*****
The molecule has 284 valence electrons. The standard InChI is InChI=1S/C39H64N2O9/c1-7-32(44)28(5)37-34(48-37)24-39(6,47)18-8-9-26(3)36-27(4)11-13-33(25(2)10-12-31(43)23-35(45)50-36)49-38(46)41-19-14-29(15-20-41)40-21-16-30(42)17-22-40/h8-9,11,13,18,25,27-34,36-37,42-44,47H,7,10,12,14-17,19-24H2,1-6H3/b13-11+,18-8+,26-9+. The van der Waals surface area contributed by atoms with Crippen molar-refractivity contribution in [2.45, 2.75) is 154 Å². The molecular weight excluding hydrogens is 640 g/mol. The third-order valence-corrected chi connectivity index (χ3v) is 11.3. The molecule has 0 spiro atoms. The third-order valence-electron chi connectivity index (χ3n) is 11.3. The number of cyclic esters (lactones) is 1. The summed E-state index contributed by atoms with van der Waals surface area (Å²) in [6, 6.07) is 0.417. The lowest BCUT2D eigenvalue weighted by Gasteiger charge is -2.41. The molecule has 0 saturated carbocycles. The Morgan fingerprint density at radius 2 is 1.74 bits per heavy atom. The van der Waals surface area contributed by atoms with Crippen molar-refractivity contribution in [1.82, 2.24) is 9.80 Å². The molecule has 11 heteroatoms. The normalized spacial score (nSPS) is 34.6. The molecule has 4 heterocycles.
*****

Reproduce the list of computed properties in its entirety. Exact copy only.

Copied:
The molecule has 284 valence electrons. The standard InChI is InChI=1S/C39H64N2O9/c1-7-32(44)28(5)37-34(48-37)24-39(6,47)18-8-9-26(3)36-27(4)11-13-33(25(2)10-12-31(43)23-35(45)50-36)49-38(46)41-19-14-29(15-20-41)40-21-16-30(42)17-22-40/h8-9,11,13,18,25,27-34,36-37,42-44,47H,7,10,12,14-17,19-24H2,1-6H3/b13-11+,18-8+,26-9+. The van der Waals surface area contributed by atoms with Crippen molar-refractivity contribution in [2.45, 2.75) is 154 Å². The molecular weight excluding hydrogens is 640 g/mol. The third-order valence-corrected chi connectivity index (χ3v) is 11.3. The molecule has 0 spiro atoms. The third-order valence-electron chi connectivity index (χ3n) is 11.3. The number of cyclic esters (lactones) is 1. The summed E-state index contributed by atoms with van der Waals surface area (Å²) in [6, 6.07) is 0.417. The lowest BCUT2D eigenvalue weighted by Gasteiger charge is -2.41. The molecule has 0 saturated carbocycles. The Morgan fingerprint density at radius 2 is 1.74 bits per heavy atom. The van der Waals surface area contributed by atoms with Crippen molar-refractivity contribution in [1.82, 2.24) is 9.80 Å². The molecule has 11 heteroatoms. The normalized spacial score (nSPS) is 34.6. The molecule has 4 heterocycles.